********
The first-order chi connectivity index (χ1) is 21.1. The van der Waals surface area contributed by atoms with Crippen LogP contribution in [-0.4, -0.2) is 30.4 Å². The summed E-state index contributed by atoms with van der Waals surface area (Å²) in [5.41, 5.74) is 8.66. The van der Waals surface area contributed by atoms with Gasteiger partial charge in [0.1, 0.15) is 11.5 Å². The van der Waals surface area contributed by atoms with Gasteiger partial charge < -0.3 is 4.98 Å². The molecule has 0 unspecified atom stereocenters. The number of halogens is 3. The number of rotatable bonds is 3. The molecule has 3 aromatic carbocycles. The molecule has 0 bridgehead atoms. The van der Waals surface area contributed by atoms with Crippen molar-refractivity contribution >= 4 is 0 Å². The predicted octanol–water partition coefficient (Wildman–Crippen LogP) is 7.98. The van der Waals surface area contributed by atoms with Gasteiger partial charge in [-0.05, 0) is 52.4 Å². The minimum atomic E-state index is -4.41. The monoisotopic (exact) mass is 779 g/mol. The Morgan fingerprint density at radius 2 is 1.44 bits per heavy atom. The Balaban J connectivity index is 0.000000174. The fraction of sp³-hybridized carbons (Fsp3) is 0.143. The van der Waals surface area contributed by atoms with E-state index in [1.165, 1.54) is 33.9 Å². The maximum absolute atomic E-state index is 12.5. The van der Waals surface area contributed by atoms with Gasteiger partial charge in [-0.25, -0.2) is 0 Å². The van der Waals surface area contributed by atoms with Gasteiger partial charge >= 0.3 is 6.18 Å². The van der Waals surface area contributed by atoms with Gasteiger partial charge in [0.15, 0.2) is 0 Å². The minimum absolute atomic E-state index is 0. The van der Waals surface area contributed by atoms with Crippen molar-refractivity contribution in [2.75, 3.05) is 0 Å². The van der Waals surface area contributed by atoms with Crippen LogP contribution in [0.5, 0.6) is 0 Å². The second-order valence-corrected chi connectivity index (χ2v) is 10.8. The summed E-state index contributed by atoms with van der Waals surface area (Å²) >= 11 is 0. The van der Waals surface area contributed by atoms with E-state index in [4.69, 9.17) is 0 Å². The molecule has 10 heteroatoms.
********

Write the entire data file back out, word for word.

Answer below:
The first-order chi connectivity index (χ1) is 21.1. The van der Waals surface area contributed by atoms with Crippen LogP contribution in [-0.4, -0.2) is 30.4 Å². The summed E-state index contributed by atoms with van der Waals surface area (Å²) in [5.41, 5.74) is 8.66. The van der Waals surface area contributed by atoms with Gasteiger partial charge in [0.1, 0.15) is 11.5 Å². The van der Waals surface area contributed by atoms with Gasteiger partial charge < -0.3 is 4.98 Å². The molecule has 0 unspecified atom stereocenters. The number of halogens is 3. The number of rotatable bonds is 3. The molecule has 3 aromatic carbocycles. The molecule has 0 bridgehead atoms. The van der Waals surface area contributed by atoms with Crippen molar-refractivity contribution >= 4 is 0 Å². The predicted octanol–water partition coefficient (Wildman–Crippen LogP) is 7.98. The van der Waals surface area contributed by atoms with Gasteiger partial charge in [-0.05, 0) is 52.4 Å². The minimum atomic E-state index is -4.41. The monoisotopic (exact) mass is 779 g/mol. The Morgan fingerprint density at radius 2 is 1.44 bits per heavy atom. The Balaban J connectivity index is 0.000000174. The fraction of sp³-hybridized carbons (Fsp3) is 0.143. The van der Waals surface area contributed by atoms with E-state index in [1.165, 1.54) is 33.9 Å². The maximum absolute atomic E-state index is 12.5. The van der Waals surface area contributed by atoms with Gasteiger partial charge in [-0.25, -0.2) is 0 Å². The van der Waals surface area contributed by atoms with Gasteiger partial charge >= 0.3 is 6.18 Å². The van der Waals surface area contributed by atoms with Gasteiger partial charge in [0.15, 0.2) is 0 Å². The minimum absolute atomic E-state index is 0. The van der Waals surface area contributed by atoms with Crippen molar-refractivity contribution in [2.75, 3.05) is 0 Å². The van der Waals surface area contributed by atoms with Crippen LogP contribution in [0.5, 0.6) is 0 Å². The second-order valence-corrected chi connectivity index (χ2v) is 10.8. The summed E-state index contributed by atoms with van der Waals surface area (Å²) >= 11 is 0. The van der Waals surface area contributed by atoms with E-state index in [4.69, 9.17) is 0 Å². The molecule has 10 heteroatoms.